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Poirier, Éric and Gallego-Hernández, Daniel, eds. (2018): Business and Institutional Translation: New Insights and Reflections. Newcastle upon Tyne: Cambridge Scholars Publishing, 240 p.

  • Elena Alcalde Peñalver

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  • Elena Alcalde Peñalver
    Universidad de Alcalá, Alcalá de Henares, Spain

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Couverture de Volume 64, numéro 2, août 2019, p. 305-573, Meta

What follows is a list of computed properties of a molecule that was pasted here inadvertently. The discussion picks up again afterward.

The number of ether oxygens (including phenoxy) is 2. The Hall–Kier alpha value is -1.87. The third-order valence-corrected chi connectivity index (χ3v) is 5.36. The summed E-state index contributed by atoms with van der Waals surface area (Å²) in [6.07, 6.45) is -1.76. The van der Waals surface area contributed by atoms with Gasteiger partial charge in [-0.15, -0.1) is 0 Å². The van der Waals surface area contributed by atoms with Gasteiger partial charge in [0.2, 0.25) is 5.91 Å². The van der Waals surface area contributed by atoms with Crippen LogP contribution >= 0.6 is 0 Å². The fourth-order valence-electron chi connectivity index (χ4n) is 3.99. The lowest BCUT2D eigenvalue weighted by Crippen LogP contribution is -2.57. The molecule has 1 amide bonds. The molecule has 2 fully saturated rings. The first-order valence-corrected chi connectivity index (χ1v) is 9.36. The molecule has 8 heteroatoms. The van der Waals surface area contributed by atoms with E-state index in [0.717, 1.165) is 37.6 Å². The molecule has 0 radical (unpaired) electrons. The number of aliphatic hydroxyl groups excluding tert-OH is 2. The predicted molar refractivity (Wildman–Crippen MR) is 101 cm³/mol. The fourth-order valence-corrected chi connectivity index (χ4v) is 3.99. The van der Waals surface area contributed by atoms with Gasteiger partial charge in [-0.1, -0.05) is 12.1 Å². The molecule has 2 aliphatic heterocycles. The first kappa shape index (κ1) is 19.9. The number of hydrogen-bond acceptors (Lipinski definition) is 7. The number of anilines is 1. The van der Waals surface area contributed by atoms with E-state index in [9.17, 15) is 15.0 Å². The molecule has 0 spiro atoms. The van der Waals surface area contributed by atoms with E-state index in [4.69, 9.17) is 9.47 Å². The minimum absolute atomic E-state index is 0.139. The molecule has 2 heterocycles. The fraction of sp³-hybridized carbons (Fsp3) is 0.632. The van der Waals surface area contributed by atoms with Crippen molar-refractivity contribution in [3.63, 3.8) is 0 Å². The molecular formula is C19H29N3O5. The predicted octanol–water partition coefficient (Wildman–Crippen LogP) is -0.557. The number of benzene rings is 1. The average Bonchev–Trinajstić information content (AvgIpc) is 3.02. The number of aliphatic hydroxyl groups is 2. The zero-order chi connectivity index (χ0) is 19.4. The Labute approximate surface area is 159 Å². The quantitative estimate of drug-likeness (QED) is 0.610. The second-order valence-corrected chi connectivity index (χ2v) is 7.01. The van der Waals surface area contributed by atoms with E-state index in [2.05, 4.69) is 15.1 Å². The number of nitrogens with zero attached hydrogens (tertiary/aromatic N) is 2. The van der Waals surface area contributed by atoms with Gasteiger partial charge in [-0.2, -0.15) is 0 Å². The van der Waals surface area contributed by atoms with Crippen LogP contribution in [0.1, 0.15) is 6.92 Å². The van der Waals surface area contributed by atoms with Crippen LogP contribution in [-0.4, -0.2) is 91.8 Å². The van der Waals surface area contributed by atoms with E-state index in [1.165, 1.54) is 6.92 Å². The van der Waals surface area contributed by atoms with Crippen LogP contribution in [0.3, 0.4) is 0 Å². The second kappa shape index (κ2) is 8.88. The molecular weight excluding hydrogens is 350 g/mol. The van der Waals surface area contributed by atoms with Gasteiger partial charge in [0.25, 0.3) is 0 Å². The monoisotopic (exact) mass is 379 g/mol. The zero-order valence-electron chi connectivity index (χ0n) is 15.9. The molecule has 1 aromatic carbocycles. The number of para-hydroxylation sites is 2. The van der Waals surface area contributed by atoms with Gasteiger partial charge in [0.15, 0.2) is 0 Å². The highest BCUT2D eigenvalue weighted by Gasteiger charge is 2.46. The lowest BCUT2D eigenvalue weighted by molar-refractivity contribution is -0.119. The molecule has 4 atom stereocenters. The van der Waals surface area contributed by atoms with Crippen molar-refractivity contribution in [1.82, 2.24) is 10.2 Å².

The dynamic field of business and institutional translation has not been given as much attention by academics in translation studies compared to its technical, medical or literary counterparts. However, there is a recent trend in publications and events that focuses on this specialization. In line with this interest, this book has two specific aims as the editors specify in their introduction: to enhance efforts to recognize the importance of the field and to keep academics and practitioners abreast of innovations and reflections in this respect. In the initial section on institutional translation, the first chapter brings to light the importance of multilingual or bilingual websites for universities and the challenges that these websites pose at the macro-level (what should be translated, division of tasks among translators and revisors, cooperation with technical staff and directionality) and at the micro-level (terminological and stylistic issues). The chapter offers some solutions to these problems based on the authors’ experience translating the website of a Turkish university. The second chapter is an inquiry into quality assurance processes in governmental institutions in seven countries of the European Union (Austria, Belgium, Czech Republic, Finland, Germany, Italy and Poland). The aim was to compare their use of translation technology, translation manuals or style guides with their quality management strategy through an international survey that was conducted in the different institutions. The results reveal a diverse landscape of practices in translation in this area. The third chapter of this section defends the urgent need to standardize terminologies and translations within and between South Korean government institutions. To this end, the author compiles a Korean-English parallel corpus to analyze and compare terminologies in three South Korean government institutions. The results show clear inconsistencies which resulted in discrepancies in translation. The author thus makes a case for more careful, corpus-based research on the issue of standardization. The final chapter of this section on institutional translation highlights the need to implement rigorous standards for the professionalization of translation in the Arab world with a focus on the important role that the academic context of this field plays in this sense. The second section on business, finance and accounting opens with a chapter that deals with the terminology of real estate purchase agreements, which are considered hybrid texts and thus will contain terms from secondary fields of specialization. The methodology is based on a parallel corpus. The author analyzes the level of specialization of the terms and the different translation techniques applied to transfer their meaning from English into Spanish. The second chapter of this section supplements the preceding argumentation surrounding the use of a corpus methodology to study the terminology of a given area, in this case consolidated financial statements in French. The corpus consists of consolidated statements of profits or losses from companies in French-speaking countries (Belgium, Canada, France, Morocco and Switzerland). The chapter describes the terminology used by listed companies in these countries and specifically analyzes to what extent the International Financial Reporting Standards (IFRS) have been implemented on a linguistic level. It is worth noting that the chapter’s results reveal a high degree of variation in the terminology used rather than the harmonization one would expect if the IFRS were applied. The third chapter discusses the adoption of a conceptual perspective with the graphic representation of notions to properly understand financial concepts, also in relation with the IFRS, but in this case the language combination is Italian-French. The fourth chapter reviews localization of two m-commerce applications into the Arabic language to respond to new conceptual needs. The fifth chapter provides a reflection on the metaphorical process in the language …